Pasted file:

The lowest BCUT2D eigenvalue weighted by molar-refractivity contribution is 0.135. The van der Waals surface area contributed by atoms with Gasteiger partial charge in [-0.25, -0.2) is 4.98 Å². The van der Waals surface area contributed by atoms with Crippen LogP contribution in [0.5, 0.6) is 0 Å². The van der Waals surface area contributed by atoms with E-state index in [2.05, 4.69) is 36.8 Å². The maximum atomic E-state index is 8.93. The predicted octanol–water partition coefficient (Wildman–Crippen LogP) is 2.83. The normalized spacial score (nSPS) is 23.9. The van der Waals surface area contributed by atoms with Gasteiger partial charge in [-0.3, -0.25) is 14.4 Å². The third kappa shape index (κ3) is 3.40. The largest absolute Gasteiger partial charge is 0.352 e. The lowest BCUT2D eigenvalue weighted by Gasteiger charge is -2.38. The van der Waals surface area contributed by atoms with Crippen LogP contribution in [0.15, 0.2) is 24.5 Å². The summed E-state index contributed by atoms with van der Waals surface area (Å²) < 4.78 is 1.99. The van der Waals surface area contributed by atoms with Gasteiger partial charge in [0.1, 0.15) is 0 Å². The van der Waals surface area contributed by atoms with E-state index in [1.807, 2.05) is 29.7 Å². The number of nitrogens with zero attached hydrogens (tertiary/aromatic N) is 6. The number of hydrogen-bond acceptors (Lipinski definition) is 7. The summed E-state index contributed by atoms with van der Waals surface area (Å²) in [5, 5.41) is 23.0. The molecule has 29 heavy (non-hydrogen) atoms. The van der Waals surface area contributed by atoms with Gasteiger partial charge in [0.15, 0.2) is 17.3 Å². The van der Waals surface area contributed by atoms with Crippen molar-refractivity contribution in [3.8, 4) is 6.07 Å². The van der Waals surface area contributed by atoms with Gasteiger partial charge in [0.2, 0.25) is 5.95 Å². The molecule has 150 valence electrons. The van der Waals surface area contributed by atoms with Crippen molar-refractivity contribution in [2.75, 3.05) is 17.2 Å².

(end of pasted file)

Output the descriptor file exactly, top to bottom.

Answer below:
The lowest BCUT2D eigenvalue weighted by molar-refractivity contribution is 0.135. The van der Waals surface area contributed by atoms with Gasteiger partial charge in [-0.25, -0.2) is 4.98 Å². The van der Waals surface area contributed by atoms with Crippen LogP contribution in [0.5, 0.6) is 0 Å². The van der Waals surface area contributed by atoms with E-state index in [2.05, 4.69) is 36.8 Å². The maximum atomic E-state index is 8.93. The predicted octanol–water partition coefficient (Wildman–Crippen LogP) is 2.83. The normalized spacial score (nSPS) is 23.9. The van der Waals surface area contributed by atoms with Gasteiger partial charge in [-0.3, -0.25) is 14.4 Å². The third kappa shape index (κ3) is 3.40. The largest absolute Gasteiger partial charge is 0.352 e. The lowest BCUT2D eigenvalue weighted by Gasteiger charge is -2.38. The van der Waals surface area contributed by atoms with Crippen LogP contribution in [0.15, 0.2) is 24.5 Å². The summed E-state index contributed by atoms with van der Waals surface area (Å²) < 4.78 is 1.99. The van der Waals surface area contributed by atoms with Gasteiger partial charge in [0.1, 0.15) is 0 Å². The van der Waals surface area contributed by atoms with E-state index in [1.807, 2.05) is 29.7 Å². The number of nitrogens with zero attached hydrogens (tertiary/aromatic N) is 6. The number of hydrogen-bond acceptors (Lipinski definition) is 7. The summed E-state index contributed by atoms with van der Waals surface area (Å²) in [5, 5.41) is 23.0. The molecule has 29 heavy (non-hydrogen) atoms. The van der Waals surface area contributed by atoms with Gasteiger partial charge in [0.15, 0.2) is 17.3 Å². The van der Waals surface area contributed by atoms with Crippen molar-refractivity contribution in [3.8, 4) is 6.07 Å². The van der Waals surface area contributed by atoms with Gasteiger partial charge in [0.2, 0.25) is 5.95 Å². The molecule has 150 valence electrons. The van der Waals surface area contributed by atoms with Crippen molar-refractivity contribution in [2.75, 3.05) is 17.2 Å².